From a “Which song makes the best use of samples” poll:
Beastie Boys - Rhymin & Stealin Okay, didn’t blow me away - sounded the way I expected a basic BB’s tune to sound.
3rd Bass - Sons of 3rd Bass The deep bass sound was the best part of this song.
The Prodigy - Smack My Bitch Up One of my favorite songs. Great groove and tons of energy. I never thought of it as a ‘sample’ song until I saw it on this list.
The Sugarhill Gang - Rapper’s Delight Totally classic. So many funny lines. Felt like it went of for a long time though.
M|A|R|R|S - Pump Up the Volume True to its name…the recording was substantially quieter than the other songs on this playlist. I just listened to it, and I can barely recall what it sounded like. 100% boring. I could have slept through it.
Madonna - Hung Up I didn’t hear where the ‘sample’ element came in on this track. There’s an annoying mid-high pitched synth line that repeats through the first part of the song…maybe that’s it? Very low energy for a ‘dance’ song - not in a purposely chill way either…just generic and repetitive.
Boards of Canada - Aquarius I’m a fan of some of Boards of Canada’s other work (In a Beautiful Place Out in the Country), but I wasn’t crazy about this track. The repeating spoken word ‘orange’ sample sounded laughably sarcastic every time it played. Around 5:20 something musically interesting started to happen…then the song ended.
Paul Hardcastle - 19 Like DJ Shadow + Howard Zinn + Disco…strange.
Public Enemy - Show ‘Em Whatcha Got Didn’t sound like a full song - just the sax sample (from ‘Darkest Light’ by Lafayette Afro Rock Band) over and over and over…I liked the sample better in Jay-Z’s ‘Show Me What You Got’.
Spiller - Groovejet (If This Ain’t Love) Basic generic disco…yawn.
DJ Shadow - Midnight In A Perfect World “Insight, foresight, the clock on the walk reads a quarter past midnight…” Another one of my favorite tracks. Love the mood of this track. The trashy drums with lots of deep metallic reverb, the ostinato style slow build of the musical elements, the haunting ahh-oooh vocals floating in the hazy background, the slight vinyl record crackle, and the gradual removal of instrumental layers bringing the stutter-edited vocals to the front of the song at the very end. Tres cool.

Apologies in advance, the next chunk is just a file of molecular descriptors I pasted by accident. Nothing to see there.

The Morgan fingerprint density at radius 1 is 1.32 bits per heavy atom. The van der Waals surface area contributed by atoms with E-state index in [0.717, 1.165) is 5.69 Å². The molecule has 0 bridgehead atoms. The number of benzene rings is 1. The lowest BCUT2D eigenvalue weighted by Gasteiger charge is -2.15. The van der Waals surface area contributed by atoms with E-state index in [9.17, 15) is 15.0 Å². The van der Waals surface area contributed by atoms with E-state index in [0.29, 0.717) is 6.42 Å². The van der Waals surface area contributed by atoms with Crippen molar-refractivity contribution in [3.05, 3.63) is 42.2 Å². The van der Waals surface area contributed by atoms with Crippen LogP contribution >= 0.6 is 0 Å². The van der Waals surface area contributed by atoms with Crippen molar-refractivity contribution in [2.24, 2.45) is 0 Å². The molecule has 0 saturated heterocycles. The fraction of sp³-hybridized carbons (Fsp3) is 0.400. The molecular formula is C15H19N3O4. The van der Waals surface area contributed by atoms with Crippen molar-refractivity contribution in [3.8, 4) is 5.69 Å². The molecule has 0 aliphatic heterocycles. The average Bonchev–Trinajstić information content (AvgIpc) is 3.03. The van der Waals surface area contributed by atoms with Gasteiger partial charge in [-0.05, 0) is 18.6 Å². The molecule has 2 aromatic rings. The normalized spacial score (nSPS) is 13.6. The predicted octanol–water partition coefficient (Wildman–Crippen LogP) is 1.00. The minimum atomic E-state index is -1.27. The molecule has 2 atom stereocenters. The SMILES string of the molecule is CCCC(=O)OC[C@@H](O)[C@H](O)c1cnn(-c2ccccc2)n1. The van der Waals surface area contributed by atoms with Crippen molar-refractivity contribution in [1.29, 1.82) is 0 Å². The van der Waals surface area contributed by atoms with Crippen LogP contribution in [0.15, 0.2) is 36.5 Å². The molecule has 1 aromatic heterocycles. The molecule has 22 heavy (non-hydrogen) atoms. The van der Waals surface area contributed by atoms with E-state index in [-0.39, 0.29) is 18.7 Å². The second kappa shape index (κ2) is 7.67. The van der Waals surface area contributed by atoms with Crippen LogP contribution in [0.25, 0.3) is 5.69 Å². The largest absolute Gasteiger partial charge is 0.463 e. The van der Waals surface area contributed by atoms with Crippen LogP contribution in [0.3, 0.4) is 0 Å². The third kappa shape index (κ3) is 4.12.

Notorious B.I.G. - Mo Money Mo Problems Brings back elementary school memories. I’ve heard this so many times it’s hard to judge this with any perspective.
Styles P - Good Times (I Get High) The opening processed, minor-ish, ’70s sample sounded like something Jay-Z was about to rap over…until some descending synth chords created a harmonic left turn towards a major sound. The two pieces of the song didn’t feel like they worked together. The song also doesn’t really ‘go’ anywhere - more like an idea than a completed track.
Afrika Bambaataa and Soulsonic Force - Planet Rock Felt sonically empty during the verses - just a programmed beat, a couple of dissonant rapping voices, and a thin synth line. Sounded like someone selecting a beat on a Casio keyboard then playing around with a synth melody line… for 7 minutes.
Beastie Boys - Sure Shot Finally some energy. A staple BB’s song. A little repetitive, but the arrangement keeps it interesting and danceable with samples coming in and dropping out.